Share register and share certificates
Every limited company must have a share register. If you are a shareholder, you may request that the limited company issue a share certificate for the shares you own. But for central securities depository (CSD) companies, there are different rules. The Swedish Companies Registration Office does not register who shareholders of a limited company are.
The Board of Directors must establish a share register with a list of shares and shareholders. It must be established as soon as all founders have signed the memorandum of association.
In regular limited companies that are not CDS companies, the share register is public and must be made available to the public at the limited company. When a share is sold or when the information in the share register is changed otherwise, the change must immediately be noted in the share register.
The Swedish Companies Registration Office does not register shareholders of a limited company. However, for most kinds of legal entities (including most limited companies), we register the party or parties that ultimately own or control the legal entity, who is the beneficial owner.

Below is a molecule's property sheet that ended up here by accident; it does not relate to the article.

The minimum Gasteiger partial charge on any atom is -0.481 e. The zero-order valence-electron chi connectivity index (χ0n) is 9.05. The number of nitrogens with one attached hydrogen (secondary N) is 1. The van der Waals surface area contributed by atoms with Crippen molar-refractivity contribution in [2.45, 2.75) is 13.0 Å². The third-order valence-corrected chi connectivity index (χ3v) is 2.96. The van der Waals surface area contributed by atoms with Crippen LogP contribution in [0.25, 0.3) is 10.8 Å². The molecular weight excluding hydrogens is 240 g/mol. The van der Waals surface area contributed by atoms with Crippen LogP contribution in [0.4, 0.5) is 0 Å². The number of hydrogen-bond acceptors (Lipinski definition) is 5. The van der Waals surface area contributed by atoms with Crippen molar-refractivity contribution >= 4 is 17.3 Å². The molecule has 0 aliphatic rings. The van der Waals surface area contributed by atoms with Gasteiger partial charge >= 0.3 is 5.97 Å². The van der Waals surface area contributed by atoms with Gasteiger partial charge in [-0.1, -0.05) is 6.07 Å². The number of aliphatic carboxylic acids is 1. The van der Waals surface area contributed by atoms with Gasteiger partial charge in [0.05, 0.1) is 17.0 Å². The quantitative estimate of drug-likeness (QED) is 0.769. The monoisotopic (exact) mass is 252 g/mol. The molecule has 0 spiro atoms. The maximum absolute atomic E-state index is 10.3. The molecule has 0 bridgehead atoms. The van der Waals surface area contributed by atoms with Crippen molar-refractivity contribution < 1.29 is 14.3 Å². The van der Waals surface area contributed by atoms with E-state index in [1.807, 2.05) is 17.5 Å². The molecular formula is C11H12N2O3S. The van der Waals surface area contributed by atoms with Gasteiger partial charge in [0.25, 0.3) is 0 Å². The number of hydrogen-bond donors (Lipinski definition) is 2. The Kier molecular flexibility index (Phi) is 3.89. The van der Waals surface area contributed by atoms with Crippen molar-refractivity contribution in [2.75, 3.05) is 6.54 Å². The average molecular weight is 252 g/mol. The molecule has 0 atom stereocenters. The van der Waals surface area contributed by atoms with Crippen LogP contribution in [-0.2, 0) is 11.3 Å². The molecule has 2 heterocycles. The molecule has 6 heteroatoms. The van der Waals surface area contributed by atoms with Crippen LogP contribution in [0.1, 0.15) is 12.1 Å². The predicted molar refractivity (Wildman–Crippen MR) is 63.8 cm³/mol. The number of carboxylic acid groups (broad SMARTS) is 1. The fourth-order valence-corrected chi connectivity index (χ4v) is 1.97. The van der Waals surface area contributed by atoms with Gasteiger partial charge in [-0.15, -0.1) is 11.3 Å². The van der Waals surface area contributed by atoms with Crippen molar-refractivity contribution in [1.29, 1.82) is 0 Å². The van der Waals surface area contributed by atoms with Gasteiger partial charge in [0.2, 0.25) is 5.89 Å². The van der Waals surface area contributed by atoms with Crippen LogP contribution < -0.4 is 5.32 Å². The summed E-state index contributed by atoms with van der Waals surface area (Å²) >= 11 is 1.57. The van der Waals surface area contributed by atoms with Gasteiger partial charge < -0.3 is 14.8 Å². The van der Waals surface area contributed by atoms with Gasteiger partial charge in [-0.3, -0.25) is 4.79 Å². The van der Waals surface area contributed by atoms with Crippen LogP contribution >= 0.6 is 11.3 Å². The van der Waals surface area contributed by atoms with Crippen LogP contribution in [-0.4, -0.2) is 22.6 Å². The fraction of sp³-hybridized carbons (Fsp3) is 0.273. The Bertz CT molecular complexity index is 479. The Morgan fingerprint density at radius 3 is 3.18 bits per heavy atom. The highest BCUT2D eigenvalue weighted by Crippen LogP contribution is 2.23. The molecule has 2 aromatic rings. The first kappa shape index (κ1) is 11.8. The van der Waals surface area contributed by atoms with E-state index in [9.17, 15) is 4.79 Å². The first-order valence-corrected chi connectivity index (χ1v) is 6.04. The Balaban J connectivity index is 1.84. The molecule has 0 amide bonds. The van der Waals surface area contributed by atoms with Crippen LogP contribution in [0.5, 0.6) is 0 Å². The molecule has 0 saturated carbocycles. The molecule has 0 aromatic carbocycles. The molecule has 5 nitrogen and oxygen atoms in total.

The share register must be kept through automatic processing and there may not be any share certificates in paper format.
An important difference is that, for CSD companies, there are limitations with regard to which details from the share register are public.
A share certificate indicates who owns one or more of the limited company’s shares. If you are a shareholder, you may request that the limited company issue a share certificate for the shares you own. A share certificate often represents multiple shares. Share certificates shall be issued to a certain person.
When you transfer a share, you must hand over the share certificate to the buyer. Then you write “Transferred to N.N.” on the share certificate and sign it with your signature.